Hold on tightly, let go lightly. — Proverb
This fatherhood thing.
Is it me, or everyone who has a child? Lately all I am is sad, and it’s all I seem to think about.
James Hillman used to rail against autobiography. Bly had a personal grudge against all confessional poetry.
Sooner or later every writer must come to grips with this adamantine injunction:
If you write for God you will reach many men and bring them joy.
If you write for men–you may make some money and you may give someone a little joy and you may make a noise in the world, for a little while.
If you write for yourself, you can read what you yourself have written and after ten minutes you will be so disgusted that you will wish that you were dead.
— Thomas Merton
There are ways around autobiography in writing, but sinner that I am, there is no way round my son. I can’t look at Nick without going back in time. Back to his earlier years, back to mine.
I think it’s a condition of having a child, to be taken back.
Because children are fresh from God. They are hope and community and love, which amalgam is irresistible because it’s everything.
IN THE YARD
Last week at Fern Hill, a spring celebration in the yard. Children from every class, nursery through upper-elementary, climbed a makeshift stage, sang and danced.
The yard filled with parents, their hands filled with cameras. I too succumbed.
Here’s the report: Magic. Heaven. A Spalding-Grey, perfect moment.
Through the windless wells of wonder
By the throbbing light machine
In a tea leaf trance or under
Orders from the king and queen
Songs to aging children come
Aging children, I am one
— Joni Mitchell
It’s so tricky, presence. You want to be in a moment, not thinking. And part of you, the part holding the camera, is already grieving its loss and trying to hold on. This is the part Hillman and Bly are wary of.
I thought, how many more gatherings like these before we have to move on? Before we have to leave this place, entirely? Then I thought, wrong thought. Don’t think.
Then one more thought: It’s so easy to turn be here now into one more thing to beat myself up with.
And I snapped the shutter.
The self is so full of traps, leading away from things that are. You don’t see things as they are, the Talmud says, you see things as you are.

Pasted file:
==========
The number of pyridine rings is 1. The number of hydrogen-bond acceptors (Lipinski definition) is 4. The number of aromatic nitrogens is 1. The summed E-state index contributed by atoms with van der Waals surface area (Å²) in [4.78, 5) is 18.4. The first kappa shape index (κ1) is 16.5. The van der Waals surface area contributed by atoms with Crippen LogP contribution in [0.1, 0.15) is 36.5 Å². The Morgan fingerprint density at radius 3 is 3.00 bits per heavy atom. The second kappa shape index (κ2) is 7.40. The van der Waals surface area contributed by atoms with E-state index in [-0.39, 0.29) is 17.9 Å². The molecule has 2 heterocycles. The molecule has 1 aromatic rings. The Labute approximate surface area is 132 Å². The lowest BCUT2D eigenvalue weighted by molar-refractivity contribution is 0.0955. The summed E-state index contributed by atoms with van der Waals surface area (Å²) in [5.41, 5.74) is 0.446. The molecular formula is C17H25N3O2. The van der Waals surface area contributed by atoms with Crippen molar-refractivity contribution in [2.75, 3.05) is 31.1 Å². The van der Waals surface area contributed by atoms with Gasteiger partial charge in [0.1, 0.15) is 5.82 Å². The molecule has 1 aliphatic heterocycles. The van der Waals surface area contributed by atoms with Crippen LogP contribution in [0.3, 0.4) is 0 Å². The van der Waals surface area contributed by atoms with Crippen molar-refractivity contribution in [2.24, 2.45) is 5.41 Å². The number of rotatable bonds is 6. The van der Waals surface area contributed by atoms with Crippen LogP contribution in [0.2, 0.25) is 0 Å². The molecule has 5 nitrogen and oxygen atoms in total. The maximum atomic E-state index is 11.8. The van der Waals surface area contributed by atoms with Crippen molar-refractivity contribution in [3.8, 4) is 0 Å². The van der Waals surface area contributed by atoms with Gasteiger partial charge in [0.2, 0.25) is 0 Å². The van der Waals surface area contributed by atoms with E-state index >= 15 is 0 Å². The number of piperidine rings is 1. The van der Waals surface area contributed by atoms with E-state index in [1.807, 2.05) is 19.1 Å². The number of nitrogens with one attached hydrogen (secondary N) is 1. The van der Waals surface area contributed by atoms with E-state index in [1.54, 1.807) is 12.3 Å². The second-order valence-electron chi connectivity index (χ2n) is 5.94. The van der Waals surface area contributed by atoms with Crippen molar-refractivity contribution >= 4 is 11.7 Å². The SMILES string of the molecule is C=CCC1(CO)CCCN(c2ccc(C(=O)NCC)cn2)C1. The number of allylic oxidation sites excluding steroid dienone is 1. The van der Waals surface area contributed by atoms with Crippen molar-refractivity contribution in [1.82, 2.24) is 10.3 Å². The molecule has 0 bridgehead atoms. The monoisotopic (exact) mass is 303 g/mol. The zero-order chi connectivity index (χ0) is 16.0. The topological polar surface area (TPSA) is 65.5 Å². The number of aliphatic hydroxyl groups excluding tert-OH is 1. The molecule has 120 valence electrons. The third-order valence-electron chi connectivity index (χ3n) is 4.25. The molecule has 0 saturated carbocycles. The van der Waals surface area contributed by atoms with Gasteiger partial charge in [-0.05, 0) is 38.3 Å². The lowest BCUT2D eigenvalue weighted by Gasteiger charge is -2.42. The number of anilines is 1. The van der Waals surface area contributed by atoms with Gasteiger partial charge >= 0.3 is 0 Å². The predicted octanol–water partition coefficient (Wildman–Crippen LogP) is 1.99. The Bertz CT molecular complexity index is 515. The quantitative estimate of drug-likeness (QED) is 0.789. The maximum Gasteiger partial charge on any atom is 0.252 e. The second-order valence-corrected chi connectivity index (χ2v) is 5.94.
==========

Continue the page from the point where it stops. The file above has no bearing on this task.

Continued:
My hope when I write of personal things is to drill down to the place where self becomes selves. When I fail, I fail badly. I find third person much safer in writing. Plays are safer.
I’ve got a play for you. Our Town.
I won’t apologize for thinking that no American playwright has ever surpassed Thornton Wilder’s masterpiece. At the end, Emily Webb dies in childbirth and is allowed to go back to a time she remembers. Nobody can hear her.
The words are Wilder’s of course, but they’re truer coming from Emily. This is what she says:
I can’t bear it. They’re so young and beautiful. Why did they ever have to get old? Mama, I’m here. I’m grown up. I love you all, everything. – I can’t look at everything hard enough. Oh, Mama, just look at me one minute as though you really saw me. Mama, fourteen years have gone by. But, just for a moment now we’re all together. Mama, just for a moment we’re happy. Let’s look at one another. It goes so fast. We don’t have time to look at one another. I didn’t realize. All that was going on in life and we never noticed.
She says more than that, but a blog post won’t bear it, I’ve left some lines out. Read the play, if you haven’t.
So little is bearable, really, and we ask too much of words.
YOU MIGHT ALSO ENJOY:
Spalding Gray as the Stage Manager begins the Lincoln Center production of Our Town:
When I googled “Emily” and “Our Town,” I found dozens of videos of young actresses performing Emily’s monologue from the end of the play. Here is a video of the Lincoln Center production of the scene.
Well. What have you left behind? Just Add Father is listening. (Add your thoughts by clicking a few lines below below, where it says comments or add one. I always respond here.)
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